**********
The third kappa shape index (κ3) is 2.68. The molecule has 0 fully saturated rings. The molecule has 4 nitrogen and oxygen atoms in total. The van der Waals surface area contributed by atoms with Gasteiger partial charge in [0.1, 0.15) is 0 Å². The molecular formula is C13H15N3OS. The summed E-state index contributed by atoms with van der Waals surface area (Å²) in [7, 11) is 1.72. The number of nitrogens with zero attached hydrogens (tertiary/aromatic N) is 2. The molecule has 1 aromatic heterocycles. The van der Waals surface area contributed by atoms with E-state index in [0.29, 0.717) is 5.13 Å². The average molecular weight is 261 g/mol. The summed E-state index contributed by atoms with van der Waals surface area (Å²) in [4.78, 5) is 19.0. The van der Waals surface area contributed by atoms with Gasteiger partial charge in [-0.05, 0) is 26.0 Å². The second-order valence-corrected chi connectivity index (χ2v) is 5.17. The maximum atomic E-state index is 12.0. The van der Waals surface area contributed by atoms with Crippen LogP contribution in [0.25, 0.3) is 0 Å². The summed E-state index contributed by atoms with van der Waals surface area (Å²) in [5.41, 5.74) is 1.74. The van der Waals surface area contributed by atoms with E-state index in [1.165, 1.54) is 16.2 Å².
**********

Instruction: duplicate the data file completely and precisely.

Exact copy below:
The third kappa shape index (κ3) is 2.68. The molecule has 0 fully saturated rings. The molecule has 4 nitrogen and oxygen atoms in total. The van der Waals surface area contributed by atoms with Gasteiger partial charge in [0.1, 0.15) is 0 Å². The molecular formula is C13H15N3OS. The summed E-state index contributed by atoms with van der Waals surface area (Å²) in [7, 11) is 1.72. The number of nitrogens with zero attached hydrogens (tertiary/aromatic N) is 2. The molecule has 1 aromatic heterocycles. The van der Waals surface area contributed by atoms with E-state index in [0.29, 0.717) is 5.13 Å². The average molecular weight is 261 g/mol. The summed E-state index contributed by atoms with van der Waals surface area (Å²) in [4.78, 5) is 19.0. The van der Waals surface area contributed by atoms with Gasteiger partial charge in [-0.05, 0) is 26.0 Å². The second-order valence-corrected chi connectivity index (χ2v) is 5.17. The maximum atomic E-state index is 12.0. The van der Waals surface area contributed by atoms with Crippen LogP contribution in [0.25, 0.3) is 0 Å². The summed E-state index contributed by atoms with van der Waals surface area (Å²) in [5.41, 5.74) is 1.74. The van der Waals surface area contributed by atoms with E-state index in [1.165, 1.54) is 16.2 Å².